In the autumn things stop growing. This leaves the farmers standing around with their hands in their pockets. To find something to do they take enthusiastically to tidying up. On our way out on our walk earlier this week we were struck by how spruce and neat everything had suddenly become. Particularly our fields, who had had their hedges done. Short, back and sides all round – and very smart they looked too.
We had become so used to the rather bedraggled look that goes with a year of busy growth, we had quite forgotten how nice the fields look with a little bit of spit and polish. The fruiting season for most of the hedgerow plants is long past so this is really the ideal time for this sort of thing.
Almost all our trees have now dropped, or otherwise disposed of, their leaves. We haven’t had so much wind this year, so lots of them are simply dumped in yellow and gold puddles on the ground. Walking under the trees – down the lane towards the gate – on a still day, you can hear the sound of the gentle rain of leaves trickling down through the branches high above.
The Ash Tree by the village green (in the picture) is a case in point – it’s just gone to bed leaving its clothes lying all over the place. I think it’s hoping the wind will come by and tidy up before it has to get up in spring.
‘Hmm, yes. It is quite unique, considering the other places we’ve looked at.’
‘Unique! Yes I suppose you could call it that.’
‘Shall we go and look inside?’
‘Why bother? This is hardly what we’re looking for is it?’
‘You can’t tell until you’ve had a look around inside. Be sensible, Dear.’
‘Be sensible! I thought we’d agreed we need somewhere modern. Somewhere we can just walk into. Low maintenance and low running costs and all that sort of thing.’
‘Yes. I’m sure you’re right, Dear. Do you have the key the agent gave us? Open the door then.’
‘Good grief! What a dark and draughty hole. Did people really live here? Careful there, the floor’s quite uneven and that staircase looks totally unsafe.’
‘Oh, you do fuss over such little things. There see, it looks so much better now I’ve switched the lights on. The stairs are just a bit shaky, that’s all.’
‘The bathroom quite old fashioned.’
‘Four bedrooms – and nice sized rooms, too.’
‘Thank goodness we’re back downstairs, I can’t believe people could try to sell a house with a staircase that would collapse with a good sneeze.’
‘Oh you do exaggerate. It probably just needs the screws tightening, or something.’
‘Come on. Let’s go. This place should be condemned!’
‘You do have the agent’s phone number, don’t you? I think we should phone and say we’ll take it right away, before someone else snaps it up.’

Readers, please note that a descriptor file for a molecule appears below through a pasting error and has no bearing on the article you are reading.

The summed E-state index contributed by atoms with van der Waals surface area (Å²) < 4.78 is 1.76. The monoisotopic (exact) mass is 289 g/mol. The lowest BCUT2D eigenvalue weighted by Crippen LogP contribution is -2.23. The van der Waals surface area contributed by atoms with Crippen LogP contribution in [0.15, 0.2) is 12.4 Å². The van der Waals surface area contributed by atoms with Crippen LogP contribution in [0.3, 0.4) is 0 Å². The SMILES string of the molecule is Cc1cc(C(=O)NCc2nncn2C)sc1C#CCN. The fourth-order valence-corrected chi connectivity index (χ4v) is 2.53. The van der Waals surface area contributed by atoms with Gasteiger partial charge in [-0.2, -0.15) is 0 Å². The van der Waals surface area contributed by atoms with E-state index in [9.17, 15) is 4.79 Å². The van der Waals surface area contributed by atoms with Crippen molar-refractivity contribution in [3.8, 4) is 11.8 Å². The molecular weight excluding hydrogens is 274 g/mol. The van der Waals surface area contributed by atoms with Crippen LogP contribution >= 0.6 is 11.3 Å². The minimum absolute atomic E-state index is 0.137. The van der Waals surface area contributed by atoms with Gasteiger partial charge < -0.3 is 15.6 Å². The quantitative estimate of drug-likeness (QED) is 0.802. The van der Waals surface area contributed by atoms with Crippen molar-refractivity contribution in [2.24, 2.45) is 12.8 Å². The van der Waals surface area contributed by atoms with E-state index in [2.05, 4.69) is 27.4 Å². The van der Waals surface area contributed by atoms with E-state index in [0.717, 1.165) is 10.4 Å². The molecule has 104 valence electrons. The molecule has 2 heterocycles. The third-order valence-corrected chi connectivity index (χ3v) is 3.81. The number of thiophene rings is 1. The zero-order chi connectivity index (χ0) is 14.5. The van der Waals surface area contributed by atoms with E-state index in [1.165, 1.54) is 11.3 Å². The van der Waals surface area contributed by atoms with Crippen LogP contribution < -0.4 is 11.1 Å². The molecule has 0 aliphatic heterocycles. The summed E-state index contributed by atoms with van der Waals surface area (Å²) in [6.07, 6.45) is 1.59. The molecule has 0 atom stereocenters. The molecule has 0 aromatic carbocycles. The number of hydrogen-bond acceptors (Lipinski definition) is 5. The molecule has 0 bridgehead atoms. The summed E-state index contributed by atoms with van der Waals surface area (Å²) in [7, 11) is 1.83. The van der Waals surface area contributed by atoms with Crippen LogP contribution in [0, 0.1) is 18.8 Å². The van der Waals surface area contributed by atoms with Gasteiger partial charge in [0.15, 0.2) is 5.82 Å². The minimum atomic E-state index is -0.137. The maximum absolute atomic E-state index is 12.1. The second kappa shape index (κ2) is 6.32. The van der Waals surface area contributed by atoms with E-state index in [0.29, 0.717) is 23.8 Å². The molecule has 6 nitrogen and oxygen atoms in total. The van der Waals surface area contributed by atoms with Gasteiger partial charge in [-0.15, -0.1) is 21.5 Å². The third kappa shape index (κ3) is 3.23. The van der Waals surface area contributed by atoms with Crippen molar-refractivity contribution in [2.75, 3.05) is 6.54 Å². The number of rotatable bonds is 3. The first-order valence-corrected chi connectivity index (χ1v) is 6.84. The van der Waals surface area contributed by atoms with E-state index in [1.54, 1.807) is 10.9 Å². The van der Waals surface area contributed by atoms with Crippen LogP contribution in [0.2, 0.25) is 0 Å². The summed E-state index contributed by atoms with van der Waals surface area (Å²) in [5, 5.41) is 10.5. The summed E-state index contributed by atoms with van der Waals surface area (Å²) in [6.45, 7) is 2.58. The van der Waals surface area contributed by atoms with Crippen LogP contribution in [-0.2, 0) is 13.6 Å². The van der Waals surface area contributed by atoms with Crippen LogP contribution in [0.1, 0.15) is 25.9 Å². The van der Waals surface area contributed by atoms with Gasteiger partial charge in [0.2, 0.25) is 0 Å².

‘You can not be serious! You are actually suggesting that we to buy this, this, this pile of random debris?’
‘Yes, I’m sure you’re right, but it has so much character, Dear.’
‘We’re going to sit here until the issue is resolved. Aren’t we Girls? I said, aren’t we Girls?’
‘Oh, come on Ladies. We must stick together on this. We can’t let them trample all over us, me must stand united.’
‘Yes, but you can’t expect me to act as spokeswoman for the whole flock if my own committee isn’t united behind me, now can you?’
‘Yes, yes, I’m sure your right My Dear, we could just wait and see what happens, but if we make a stand now, then it will happen that much sooner, won’t it? It stands to reason.’
‘Yes, of course I’m sure. If you remember rightly, only yesterday, or was it the day before? I’m sure it doesn’t matter which day it was – let’s just say recently, shall we? Well. If you remember rightly, only recently there was a perfectly satisfactory hole in the hedge, right here, through which we could walk right into the field next door.
‘Then those men came – so we went off to the other end of the field so we could have a little privacy. When we came back the hole in the hedge, that had become so much part of who we are – so much a part of our identity, was gone. It is just too much!’
‘Quite right. So we are going to sit here, in solidarity, until they bring our hole back! Aren’t we Girls?’
‘I said, aren’t we Girls?’
You can tell it’s autumn – here we have a picture of a helicopter. It’s an Aerospatiale AS365 Dauphin, in the livery of our local Air Ambulance. You’d be surprised at the things it got up to when it was younger. It may look all responsible and official in its posh uniform but it has seen Life – with a capital L too, you’ll notice.
In a previous life, while it was pottering backwards and forwards doing its stuff, one of the labels that adorn the inside of all aircraft, in lieu of a nice wood-chip wallpaper, lost interest in hanging on to the vertical portion of the cabin’s interior. With a screech of fingernails it slide unhindered down to the floor. Here we must rely on conjecture. Did it stick to the underneath of the seat? Did it stick to the sole of some passenger’s shoe? Its fate must forever remain unknown.
Meanwhile, dropping his passengers at their destination, the pilot set off for home. As he crossed the Leeds to Liverpool canal on his final approach to Leeds airport – the front passenger door fell off into the canal.
The investigation found that one of the passengers at the last drop off had, on landing, attempted to open the door using the handle available on the inside.
The missing label? It read – DOOR JETTISON HANDLE, PULL TO JETTISON.